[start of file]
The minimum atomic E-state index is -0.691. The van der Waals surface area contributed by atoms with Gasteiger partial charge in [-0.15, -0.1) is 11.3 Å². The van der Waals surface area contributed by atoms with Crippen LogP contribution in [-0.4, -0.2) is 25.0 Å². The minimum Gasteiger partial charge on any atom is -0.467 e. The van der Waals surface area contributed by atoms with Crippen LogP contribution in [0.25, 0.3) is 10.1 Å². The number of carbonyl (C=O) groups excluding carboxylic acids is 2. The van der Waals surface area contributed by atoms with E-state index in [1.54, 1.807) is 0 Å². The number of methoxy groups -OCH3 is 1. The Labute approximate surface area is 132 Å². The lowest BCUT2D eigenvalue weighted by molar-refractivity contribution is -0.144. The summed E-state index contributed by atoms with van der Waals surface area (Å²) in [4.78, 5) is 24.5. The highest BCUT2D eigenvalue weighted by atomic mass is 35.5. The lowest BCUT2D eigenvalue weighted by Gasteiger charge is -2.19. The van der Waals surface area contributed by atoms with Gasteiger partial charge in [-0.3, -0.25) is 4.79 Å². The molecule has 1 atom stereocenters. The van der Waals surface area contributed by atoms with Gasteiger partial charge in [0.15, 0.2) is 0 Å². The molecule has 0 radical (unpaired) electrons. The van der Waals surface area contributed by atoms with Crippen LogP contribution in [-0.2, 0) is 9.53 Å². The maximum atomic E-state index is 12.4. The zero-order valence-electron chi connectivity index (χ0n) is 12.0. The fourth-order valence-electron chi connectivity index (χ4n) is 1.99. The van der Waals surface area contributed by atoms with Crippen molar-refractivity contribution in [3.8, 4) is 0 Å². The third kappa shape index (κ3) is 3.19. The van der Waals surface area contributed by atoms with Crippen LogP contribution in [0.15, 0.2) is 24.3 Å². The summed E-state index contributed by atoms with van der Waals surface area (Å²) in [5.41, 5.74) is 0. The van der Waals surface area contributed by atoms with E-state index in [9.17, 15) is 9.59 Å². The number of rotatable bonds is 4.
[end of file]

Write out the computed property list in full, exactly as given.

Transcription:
The minimum atomic E-state index is -0.691. The van der Waals surface area contributed by atoms with Gasteiger partial charge in [-0.15, -0.1) is 11.3 Å². The van der Waals surface area contributed by atoms with Crippen LogP contribution in [-0.4, -0.2) is 25.0 Å². The minimum Gasteiger partial charge on any atom is -0.467 e. The van der Waals surface area contributed by atoms with Crippen LogP contribution in [0.25, 0.3) is 10.1 Å². The number of carbonyl (C=O) groups excluding carboxylic acids is 2. The van der Waals surface area contributed by atoms with E-state index in [1.54, 1.807) is 0 Å². The number of methoxy groups -OCH3 is 1. The Labute approximate surface area is 132 Å². The lowest BCUT2D eigenvalue weighted by molar-refractivity contribution is -0.144. The summed E-state index contributed by atoms with van der Waals surface area (Å²) in [4.78, 5) is 24.5. The highest BCUT2D eigenvalue weighted by atomic mass is 35.5. The lowest BCUT2D eigenvalue weighted by Gasteiger charge is -2.19. The van der Waals surface area contributed by atoms with Gasteiger partial charge in [-0.3, -0.25) is 4.79 Å². The molecule has 1 atom stereocenters. The van der Waals surface area contributed by atoms with Gasteiger partial charge in [0.15, 0.2) is 0 Å². The molecule has 0 radical (unpaired) electrons. The van der Waals surface area contributed by atoms with Crippen LogP contribution in [-0.2, 0) is 9.53 Å². The maximum atomic E-state index is 12.4. The zero-order valence-electron chi connectivity index (χ0n) is 12.0. The fourth-order valence-electron chi connectivity index (χ4n) is 1.99. The van der Waals surface area contributed by atoms with Crippen molar-refractivity contribution in [3.8, 4) is 0 Å². The third kappa shape index (κ3) is 3.19. The van der Waals surface area contributed by atoms with Crippen LogP contribution in [0.15, 0.2) is 24.3 Å². The summed E-state index contributed by atoms with van der Waals surface area (Å²) in [5.41, 5.74) is 0. The van der Waals surface area contributed by atoms with E-state index in [9.17, 15) is 9.59 Å². The number of rotatable bonds is 4.